Originally published on Wed February 20, 2013 4:11 pm
By Sarah Varney
Luz Sepada, 59, lives in South Tucson, Ariz. Before the University of Arizona Health Plan assumed control of her medical care, Sepada was hospitalized 10 times in one year. After she was assigned a UAHP case manager, Sepada has been able to stay at home with no trips to the emergency department.
Can for-profit health insurance companies be trusted to take care of the nation's sickest and most expensive patients?
Many states, under an initiative supported by the Obama administration, are planning to let the companies manage health care for those elderly and disabled people covered by both Medicare and Medicaid.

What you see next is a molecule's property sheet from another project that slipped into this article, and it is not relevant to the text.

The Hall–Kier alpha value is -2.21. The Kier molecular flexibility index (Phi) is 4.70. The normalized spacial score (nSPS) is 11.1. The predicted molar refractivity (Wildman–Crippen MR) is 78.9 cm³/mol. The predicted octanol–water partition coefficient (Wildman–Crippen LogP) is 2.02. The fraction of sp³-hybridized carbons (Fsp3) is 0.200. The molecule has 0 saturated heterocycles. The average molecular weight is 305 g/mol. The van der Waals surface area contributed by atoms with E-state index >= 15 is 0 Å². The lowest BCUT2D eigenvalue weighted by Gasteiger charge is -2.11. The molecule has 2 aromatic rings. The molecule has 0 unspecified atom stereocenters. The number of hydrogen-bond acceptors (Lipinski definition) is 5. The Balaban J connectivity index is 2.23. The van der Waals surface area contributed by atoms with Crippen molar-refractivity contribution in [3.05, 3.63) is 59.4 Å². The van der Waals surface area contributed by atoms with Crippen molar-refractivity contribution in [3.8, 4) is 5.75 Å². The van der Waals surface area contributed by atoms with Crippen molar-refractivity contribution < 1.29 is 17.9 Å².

Torrie Smith, 3, left, holds an apple at their home in Denver on Friday, Nov. 30, 2012. Torrie's parents talked about their experience getting dental treatment through Medicaid for Torrie after she fell and broke four front teeth.
Credit Joe Mahoney / I-News
When she was 3, Torrie Smith tripped on an uneven sidewalk, fell face down onto some steps and broke four front teeth.